Yes, we all want to improve, but don’t keep putting yourself down – waiting and searching… because you might have just found it!!!!

Welcome to Dru!
by Anouschka Dack
Dru Yoga Teacher trainer and holistic therapist in Manchester

FaceBook
Twitter
www.druworldwide.com
www.drumanchester.com
www.druhealthyliving.com
anouschka@druworldwide.com

Online yoga studio
Online Meditation course
Online Gita Course

Advertisements

September – Vipariti Karani

Vipariti Karini – supported inversion

This powerful yet gentle yoga posture is classed as an inversion, but for those of us who think ‘up-side-down’ means head stands, wheels and peacocks; this posture is most definitely a welcome relief!

Annie Jones, one of the founders of Dru has been practicing this posture for years: “Vipariti Karani is one of my favourite postures, indeed, the whole of my personal yoga practice builds up to this point. Not only is it calming for the mind, but it seems to create space around my thoughts – giving me the perspective and time to think. It’s said to be beneficial in preventing conditions such as alzheimer’s as well as helping us to keep our minds alert and our memories sharp.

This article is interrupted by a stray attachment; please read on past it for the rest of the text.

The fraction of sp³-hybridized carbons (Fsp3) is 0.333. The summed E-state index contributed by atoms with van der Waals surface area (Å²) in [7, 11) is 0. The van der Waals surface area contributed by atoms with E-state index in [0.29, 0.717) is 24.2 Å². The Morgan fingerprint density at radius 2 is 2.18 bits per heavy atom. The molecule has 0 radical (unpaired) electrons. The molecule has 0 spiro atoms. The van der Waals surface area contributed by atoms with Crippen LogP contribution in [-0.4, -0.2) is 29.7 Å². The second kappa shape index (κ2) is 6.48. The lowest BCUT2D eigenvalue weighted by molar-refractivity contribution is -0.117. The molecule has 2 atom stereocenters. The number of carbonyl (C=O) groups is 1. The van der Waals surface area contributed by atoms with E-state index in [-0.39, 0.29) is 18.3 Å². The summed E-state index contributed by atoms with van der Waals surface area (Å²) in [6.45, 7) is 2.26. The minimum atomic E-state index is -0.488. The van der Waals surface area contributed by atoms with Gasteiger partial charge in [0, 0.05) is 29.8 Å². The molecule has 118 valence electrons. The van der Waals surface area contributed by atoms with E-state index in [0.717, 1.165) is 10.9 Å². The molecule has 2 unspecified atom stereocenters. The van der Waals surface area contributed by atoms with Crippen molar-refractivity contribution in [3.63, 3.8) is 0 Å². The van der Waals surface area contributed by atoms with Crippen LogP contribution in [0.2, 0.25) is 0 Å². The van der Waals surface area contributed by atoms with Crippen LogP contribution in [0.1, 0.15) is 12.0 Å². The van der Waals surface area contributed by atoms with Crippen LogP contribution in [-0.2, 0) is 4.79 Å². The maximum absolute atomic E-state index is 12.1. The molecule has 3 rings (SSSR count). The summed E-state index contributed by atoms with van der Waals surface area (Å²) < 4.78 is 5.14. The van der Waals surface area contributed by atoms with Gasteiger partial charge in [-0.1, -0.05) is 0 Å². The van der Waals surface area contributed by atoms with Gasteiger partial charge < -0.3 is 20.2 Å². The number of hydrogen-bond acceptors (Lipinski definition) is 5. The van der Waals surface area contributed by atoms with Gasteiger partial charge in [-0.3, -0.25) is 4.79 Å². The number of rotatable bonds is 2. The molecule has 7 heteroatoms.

It is a calming posture which helps to lower blood pressure, and yet, if you are tired, a simple 5 minutes of this posture will see you restored and ready to face your next task. Due to the inversion, the downward pressure of gravity is taken off the organs, allowing them time to relax, it also helps gently increase the blood supply to the brain, and therefore nourishing the cells with fresh oxygen and nutrients.

Finally, my favourite benefit of this posture is that it helps to nourish and calm the area of the throat. The gentle compression of the thyroid gland stimulates the metabolism assisting in weight management and physical energy levels as well as gently activating and nourishing the vishuddhi chakra, the centre of our self expression and communication which resides at the level of the throat. In fact, Vipariti Karani is perfect for anyone like me who does a lot of communicating.”